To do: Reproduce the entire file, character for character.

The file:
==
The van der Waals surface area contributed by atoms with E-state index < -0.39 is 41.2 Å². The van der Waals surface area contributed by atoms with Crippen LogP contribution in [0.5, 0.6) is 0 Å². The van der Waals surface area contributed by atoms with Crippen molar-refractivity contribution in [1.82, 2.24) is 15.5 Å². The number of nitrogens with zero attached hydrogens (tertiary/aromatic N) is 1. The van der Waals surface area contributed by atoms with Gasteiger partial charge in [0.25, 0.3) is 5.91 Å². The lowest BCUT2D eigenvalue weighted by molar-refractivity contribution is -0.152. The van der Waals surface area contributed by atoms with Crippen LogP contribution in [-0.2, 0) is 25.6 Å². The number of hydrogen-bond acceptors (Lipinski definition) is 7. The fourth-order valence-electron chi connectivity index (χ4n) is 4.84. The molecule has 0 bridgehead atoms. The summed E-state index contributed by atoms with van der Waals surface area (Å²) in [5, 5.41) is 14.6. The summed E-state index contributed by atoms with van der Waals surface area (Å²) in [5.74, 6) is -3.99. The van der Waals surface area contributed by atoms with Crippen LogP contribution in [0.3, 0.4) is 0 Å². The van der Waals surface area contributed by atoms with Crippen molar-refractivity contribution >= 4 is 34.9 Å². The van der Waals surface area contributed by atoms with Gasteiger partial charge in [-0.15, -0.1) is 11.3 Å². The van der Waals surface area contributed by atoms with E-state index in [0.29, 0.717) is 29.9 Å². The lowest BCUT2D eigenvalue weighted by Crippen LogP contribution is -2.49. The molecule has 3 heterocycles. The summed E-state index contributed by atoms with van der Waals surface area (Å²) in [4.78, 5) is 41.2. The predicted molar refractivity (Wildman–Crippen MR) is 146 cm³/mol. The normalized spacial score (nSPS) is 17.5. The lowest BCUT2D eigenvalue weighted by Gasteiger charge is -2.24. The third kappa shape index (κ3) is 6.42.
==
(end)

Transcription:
The van der Waals surface area contributed by atoms with E-state index < -0.39 is 41.2 Å². The van der Waals surface area contributed by atoms with Crippen LogP contribution in [0.5, 0.6) is 0 Å². The van der Waals surface area contributed by atoms with Crippen molar-refractivity contribution in [1.82, 2.24) is 15.5 Å². The number of nitrogens with zero attached hydrogens (tertiary/aromatic N) is 1. The van der Waals surface area contributed by atoms with Gasteiger partial charge in [0.25, 0.3) is 5.91 Å². The lowest BCUT2D eigenvalue weighted by molar-refractivity contribution is -0.152. The van der Waals surface area contributed by atoms with Crippen LogP contribution in [-0.2, 0) is 25.6 Å². The number of hydrogen-bond acceptors (Lipinski definition) is 7. The fourth-order valence-electron chi connectivity index (χ4n) is 4.84. The molecule has 0 bridgehead atoms. The summed E-state index contributed by atoms with van der Waals surface area (Å²) in [5, 5.41) is 14.6. The summed E-state index contributed by atoms with van der Waals surface area (Å²) in [5.74, 6) is -3.99. The van der Waals surface area contributed by atoms with Crippen LogP contribution in [0.3, 0.4) is 0 Å². The van der Waals surface area contributed by atoms with Crippen molar-refractivity contribution >= 4 is 34.9 Å². The van der Waals surface area contributed by atoms with Gasteiger partial charge in [-0.15, -0.1) is 11.3 Å². The van der Waals surface area contributed by atoms with E-state index in [0.29, 0.717) is 29.9 Å². The lowest BCUT2D eigenvalue weighted by Crippen LogP contribution is -2.49. The molecule has 3 heterocycles. The summed E-state index contributed by atoms with van der Waals surface area (Å²) in [4.78, 5) is 41.2. The predicted molar refractivity (Wildman–Crippen MR) is 146 cm³/mol. The normalized spacial score (nSPS) is 17.5. The lowest BCUT2D eigenvalue weighted by Gasteiger charge is -2.24. The third kappa shape index (κ3) is 6.42.